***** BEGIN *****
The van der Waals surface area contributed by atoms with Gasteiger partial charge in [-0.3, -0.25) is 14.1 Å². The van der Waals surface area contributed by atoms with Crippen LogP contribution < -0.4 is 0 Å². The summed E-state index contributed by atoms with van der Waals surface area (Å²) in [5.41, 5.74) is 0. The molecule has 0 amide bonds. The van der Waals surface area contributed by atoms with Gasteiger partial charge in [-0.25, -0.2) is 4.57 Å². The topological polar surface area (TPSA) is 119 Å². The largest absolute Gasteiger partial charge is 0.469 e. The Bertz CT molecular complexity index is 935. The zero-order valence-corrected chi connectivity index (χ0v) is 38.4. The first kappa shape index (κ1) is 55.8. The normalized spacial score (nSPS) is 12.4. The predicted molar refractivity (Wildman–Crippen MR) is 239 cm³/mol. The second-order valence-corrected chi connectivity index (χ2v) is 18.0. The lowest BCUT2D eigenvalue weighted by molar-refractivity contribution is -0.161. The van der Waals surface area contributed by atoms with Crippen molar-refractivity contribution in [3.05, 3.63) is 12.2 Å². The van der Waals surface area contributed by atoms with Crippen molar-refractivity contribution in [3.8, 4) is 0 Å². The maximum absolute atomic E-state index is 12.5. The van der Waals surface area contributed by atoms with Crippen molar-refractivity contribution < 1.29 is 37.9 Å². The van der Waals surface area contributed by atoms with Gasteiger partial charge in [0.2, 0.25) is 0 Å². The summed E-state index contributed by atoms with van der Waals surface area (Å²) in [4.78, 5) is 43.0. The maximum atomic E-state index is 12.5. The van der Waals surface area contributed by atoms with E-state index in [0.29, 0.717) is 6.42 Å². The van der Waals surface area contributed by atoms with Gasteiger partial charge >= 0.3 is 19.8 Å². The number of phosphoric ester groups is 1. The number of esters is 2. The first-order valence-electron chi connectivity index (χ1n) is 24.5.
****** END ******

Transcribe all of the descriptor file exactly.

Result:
The van der Waals surface area contributed by atoms with Gasteiger partial charge in [-0.3, -0.25) is 14.1 Å². The van der Waals surface area contributed by atoms with Crippen LogP contribution < -0.4 is 0 Å². The summed E-state index contributed by atoms with van der Waals surface area (Å²) in [5.41, 5.74) is 0. The molecule has 0 amide bonds. The van der Waals surface area contributed by atoms with Gasteiger partial charge in [-0.25, -0.2) is 4.57 Å². The topological polar surface area (TPSA) is 119 Å². The largest absolute Gasteiger partial charge is 0.469 e. The Bertz CT molecular complexity index is 935. The zero-order valence-corrected chi connectivity index (χ0v) is 38.4. The first kappa shape index (κ1) is 55.8. The normalized spacial score (nSPS) is 12.4. The predicted molar refractivity (Wildman–Crippen MR) is 239 cm³/mol. The second-order valence-corrected chi connectivity index (χ2v) is 18.0. The lowest BCUT2D eigenvalue weighted by molar-refractivity contribution is -0.161. The van der Waals surface area contributed by atoms with Crippen molar-refractivity contribution in [3.05, 3.63) is 12.2 Å². The van der Waals surface area contributed by atoms with Crippen molar-refractivity contribution in [3.8, 4) is 0 Å². The maximum absolute atomic E-state index is 12.5. The van der Waals surface area contributed by atoms with Crippen molar-refractivity contribution < 1.29 is 37.9 Å². The van der Waals surface area contributed by atoms with Gasteiger partial charge in [0.2, 0.25) is 0 Å². The summed E-state index contributed by atoms with van der Waals surface area (Å²) in [4.78, 5) is 43.0. The maximum atomic E-state index is 12.5. The van der Waals surface area contributed by atoms with E-state index in [0.29, 0.717) is 6.42 Å². The van der Waals surface area contributed by atoms with Gasteiger partial charge >= 0.3 is 19.8 Å². The number of phosphoric ester groups is 1. The number of esters is 2. The first-order valence-electron chi connectivity index (χ1n) is 24.5.